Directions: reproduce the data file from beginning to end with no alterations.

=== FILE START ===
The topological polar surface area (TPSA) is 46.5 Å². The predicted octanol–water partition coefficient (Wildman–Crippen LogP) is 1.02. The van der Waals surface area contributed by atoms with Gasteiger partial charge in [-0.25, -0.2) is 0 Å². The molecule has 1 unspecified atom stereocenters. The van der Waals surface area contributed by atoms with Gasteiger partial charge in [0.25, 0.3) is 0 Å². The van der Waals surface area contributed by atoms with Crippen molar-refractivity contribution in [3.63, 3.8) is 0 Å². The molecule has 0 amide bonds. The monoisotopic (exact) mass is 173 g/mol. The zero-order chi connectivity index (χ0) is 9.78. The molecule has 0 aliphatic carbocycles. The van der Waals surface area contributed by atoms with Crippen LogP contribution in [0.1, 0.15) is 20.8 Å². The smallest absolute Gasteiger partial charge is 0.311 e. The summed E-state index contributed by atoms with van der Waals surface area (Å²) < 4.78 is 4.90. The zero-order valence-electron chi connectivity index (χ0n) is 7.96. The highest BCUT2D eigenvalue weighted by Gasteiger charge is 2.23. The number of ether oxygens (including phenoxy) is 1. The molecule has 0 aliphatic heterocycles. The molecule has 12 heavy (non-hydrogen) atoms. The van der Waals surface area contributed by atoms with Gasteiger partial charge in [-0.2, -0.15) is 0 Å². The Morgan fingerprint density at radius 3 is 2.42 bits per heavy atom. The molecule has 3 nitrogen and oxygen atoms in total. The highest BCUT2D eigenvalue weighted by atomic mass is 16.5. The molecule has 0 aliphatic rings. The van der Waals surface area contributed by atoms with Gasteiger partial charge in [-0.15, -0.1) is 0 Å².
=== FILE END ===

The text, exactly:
The topological polar surface area (TPSA) is 46.5 Å². The predicted octanol–water partition coefficient (Wildman–Crippen LogP) is 1.02. The van der Waals surface area contributed by atoms with Gasteiger partial charge in [-0.25, -0.2) is 0 Å². The molecule has 1 unspecified atom stereocenters. The van der Waals surface area contributed by atoms with Gasteiger partial charge in [0.25, 0.3) is 0 Å². The van der Waals surface area contributed by atoms with Crippen molar-refractivity contribution in [3.63, 3.8) is 0 Å². The molecule has 0 amide bonds. The monoisotopic (exact) mass is 173 g/mol. The zero-order chi connectivity index (χ0) is 9.78. The molecule has 0 aliphatic carbocycles. The van der Waals surface area contributed by atoms with Crippen LogP contribution in [0.1, 0.15) is 20.8 Å². The smallest absolute Gasteiger partial charge is 0.311 e. The summed E-state index contributed by atoms with van der Waals surface area (Å²) < 4.78 is 4.90. The zero-order valence-electron chi connectivity index (χ0n) is 7.96. The highest BCUT2D eigenvalue weighted by Gasteiger charge is 2.23. The number of ether oxygens (including phenoxy) is 1. The molecule has 0 aliphatic heterocycles. The molecule has 12 heavy (non-hydrogen) atoms. The van der Waals surface area contributed by atoms with Gasteiger partial charge in [-0.2, -0.15) is 0 Å². The Morgan fingerprint density at radius 3 is 2.42 bits per heavy atom. The molecule has 3 nitrogen and oxygen atoms in total. The highest BCUT2D eigenvalue weighted by atomic mass is 16.5. The molecule has 0 aliphatic rings. The van der Waals surface area contributed by atoms with Gasteiger partial charge in [-0.15, -0.1) is 0 Å².